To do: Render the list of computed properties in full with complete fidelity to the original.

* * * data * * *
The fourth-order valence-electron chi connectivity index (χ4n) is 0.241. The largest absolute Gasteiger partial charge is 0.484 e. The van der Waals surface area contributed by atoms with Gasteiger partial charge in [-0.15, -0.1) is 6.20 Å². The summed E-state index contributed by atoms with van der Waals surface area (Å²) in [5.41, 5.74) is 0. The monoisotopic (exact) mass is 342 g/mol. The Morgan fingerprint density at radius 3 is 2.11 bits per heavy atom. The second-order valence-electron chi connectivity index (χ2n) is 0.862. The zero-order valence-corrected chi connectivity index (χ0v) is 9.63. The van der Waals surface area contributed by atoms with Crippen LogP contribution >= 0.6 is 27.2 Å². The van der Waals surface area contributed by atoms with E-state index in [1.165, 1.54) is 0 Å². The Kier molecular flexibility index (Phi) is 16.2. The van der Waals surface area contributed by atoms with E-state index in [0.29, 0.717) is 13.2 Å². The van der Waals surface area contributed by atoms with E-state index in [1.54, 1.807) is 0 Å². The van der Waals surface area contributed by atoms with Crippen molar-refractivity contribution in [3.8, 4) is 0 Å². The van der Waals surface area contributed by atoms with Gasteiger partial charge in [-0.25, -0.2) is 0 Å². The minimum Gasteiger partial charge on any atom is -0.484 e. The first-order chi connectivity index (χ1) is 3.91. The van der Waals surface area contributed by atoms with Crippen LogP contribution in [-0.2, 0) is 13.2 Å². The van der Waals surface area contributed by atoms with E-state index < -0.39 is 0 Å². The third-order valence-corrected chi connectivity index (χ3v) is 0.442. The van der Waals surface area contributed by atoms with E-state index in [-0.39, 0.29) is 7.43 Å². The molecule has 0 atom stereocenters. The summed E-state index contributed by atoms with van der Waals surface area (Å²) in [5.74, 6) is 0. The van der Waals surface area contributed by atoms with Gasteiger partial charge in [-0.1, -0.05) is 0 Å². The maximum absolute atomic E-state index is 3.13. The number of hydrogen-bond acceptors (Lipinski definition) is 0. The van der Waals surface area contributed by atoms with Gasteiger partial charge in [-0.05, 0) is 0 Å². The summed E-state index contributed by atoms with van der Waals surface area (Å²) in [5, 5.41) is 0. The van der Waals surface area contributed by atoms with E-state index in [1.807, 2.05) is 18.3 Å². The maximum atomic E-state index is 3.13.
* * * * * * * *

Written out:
The fourth-order valence-electron chi connectivity index (χ4n) is 0.241. The largest absolute Gasteiger partial charge is 0.484 e. The van der Waals surface area contributed by atoms with Gasteiger partial charge in [-0.15, -0.1) is 6.20 Å². The summed E-state index contributed by atoms with van der Waals surface area (Å²) in [5.41, 5.74) is 0. The monoisotopic (exact) mass is 342 g/mol. The Morgan fingerprint density at radius 3 is 2.11 bits per heavy atom. The second-order valence-electron chi connectivity index (χ2n) is 0.862. The zero-order valence-corrected chi connectivity index (χ0v) is 9.63. The van der Waals surface area contributed by atoms with Crippen LogP contribution >= 0.6 is 27.2 Å². The van der Waals surface area contributed by atoms with E-state index in [1.165, 1.54) is 0 Å². The Kier molecular flexibility index (Phi) is 16.2. The van der Waals surface area contributed by atoms with E-state index in [0.29, 0.717) is 13.2 Å². The van der Waals surface area contributed by atoms with E-state index in [1.54, 1.807) is 0 Å². The van der Waals surface area contributed by atoms with Crippen molar-refractivity contribution in [3.8, 4) is 0 Å². The van der Waals surface area contributed by atoms with Gasteiger partial charge in [-0.25, -0.2) is 0 Å². The minimum Gasteiger partial charge on any atom is -0.484 e. The first-order chi connectivity index (χ1) is 3.91. The van der Waals surface area contributed by atoms with Crippen LogP contribution in [-0.2, 0) is 13.2 Å². The van der Waals surface area contributed by atoms with E-state index < -0.39 is 0 Å². The third-order valence-corrected chi connectivity index (χ3v) is 0.442. The van der Waals surface area contributed by atoms with E-state index in [-0.39, 0.29) is 7.43 Å². The molecule has 0 atom stereocenters. The summed E-state index contributed by atoms with van der Waals surface area (Å²) in [5.74, 6) is 0. The van der Waals surface area contributed by atoms with Gasteiger partial charge in [-0.1, -0.05) is 0 Å². The maximum absolute atomic E-state index is 3.13. The number of hydrogen-bond acceptors (Lipinski definition) is 0. The van der Waals surface area contributed by atoms with Gasteiger partial charge in [-0.05, 0) is 0 Å². The summed E-state index contributed by atoms with van der Waals surface area (Å²) in [5, 5.41) is 0. The van der Waals surface area contributed by atoms with E-state index in [1.807, 2.05) is 18.3 Å². The maximum atomic E-state index is 3.13.